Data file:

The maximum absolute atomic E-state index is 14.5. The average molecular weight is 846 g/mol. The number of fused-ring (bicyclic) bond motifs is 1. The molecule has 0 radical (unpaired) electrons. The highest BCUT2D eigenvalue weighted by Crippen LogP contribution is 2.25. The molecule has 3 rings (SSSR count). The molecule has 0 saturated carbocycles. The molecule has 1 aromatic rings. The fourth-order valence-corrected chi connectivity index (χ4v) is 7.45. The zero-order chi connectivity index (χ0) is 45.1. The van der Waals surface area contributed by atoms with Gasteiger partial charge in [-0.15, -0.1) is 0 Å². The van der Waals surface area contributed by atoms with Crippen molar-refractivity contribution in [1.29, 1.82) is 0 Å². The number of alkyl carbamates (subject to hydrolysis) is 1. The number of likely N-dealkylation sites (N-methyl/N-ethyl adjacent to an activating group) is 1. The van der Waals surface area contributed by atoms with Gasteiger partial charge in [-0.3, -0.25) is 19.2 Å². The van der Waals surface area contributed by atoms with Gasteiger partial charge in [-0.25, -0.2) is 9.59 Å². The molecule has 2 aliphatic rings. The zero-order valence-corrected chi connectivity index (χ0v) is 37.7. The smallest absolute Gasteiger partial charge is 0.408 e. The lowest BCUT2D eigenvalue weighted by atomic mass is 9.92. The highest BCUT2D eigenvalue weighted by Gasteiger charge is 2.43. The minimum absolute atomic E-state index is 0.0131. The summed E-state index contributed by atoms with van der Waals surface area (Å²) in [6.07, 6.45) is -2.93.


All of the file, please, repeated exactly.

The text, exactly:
The maximum absolute atomic E-state index is 14.5. The average molecular weight is 846 g/mol. The number of fused-ring (bicyclic) bond motifs is 1. The molecule has 0 radical (unpaired) electrons. The highest BCUT2D eigenvalue weighted by Crippen LogP contribution is 2.25. The molecule has 3 rings (SSSR count). The molecule has 0 saturated carbocycles. The molecule has 1 aromatic rings. The fourth-order valence-corrected chi connectivity index (χ4v) is 7.45. The zero-order chi connectivity index (χ0) is 45.1. The van der Waals surface area contributed by atoms with Gasteiger partial charge in [-0.15, -0.1) is 0 Å². The van der Waals surface area contributed by atoms with Crippen molar-refractivity contribution in [1.29, 1.82) is 0 Å². The number of alkyl carbamates (subject to hydrolysis) is 1. The number of likely N-dealkylation sites (N-methyl/N-ethyl adjacent to an activating group) is 1. The van der Waals surface area contributed by atoms with Gasteiger partial charge in [-0.3, -0.25) is 19.2 Å². The van der Waals surface area contributed by atoms with Gasteiger partial charge in [-0.25, -0.2) is 9.59 Å². The molecule has 2 aliphatic rings. The zero-order valence-corrected chi connectivity index (χ0v) is 37.7. The smallest absolute Gasteiger partial charge is 0.408 e. The lowest BCUT2D eigenvalue weighted by atomic mass is 9.92. The highest BCUT2D eigenvalue weighted by Gasteiger charge is 2.43. The minimum absolute atomic E-state index is 0.0131. The summed E-state index contributed by atoms with van der Waals surface area (Å²) in [6.07, 6.45) is -2.93.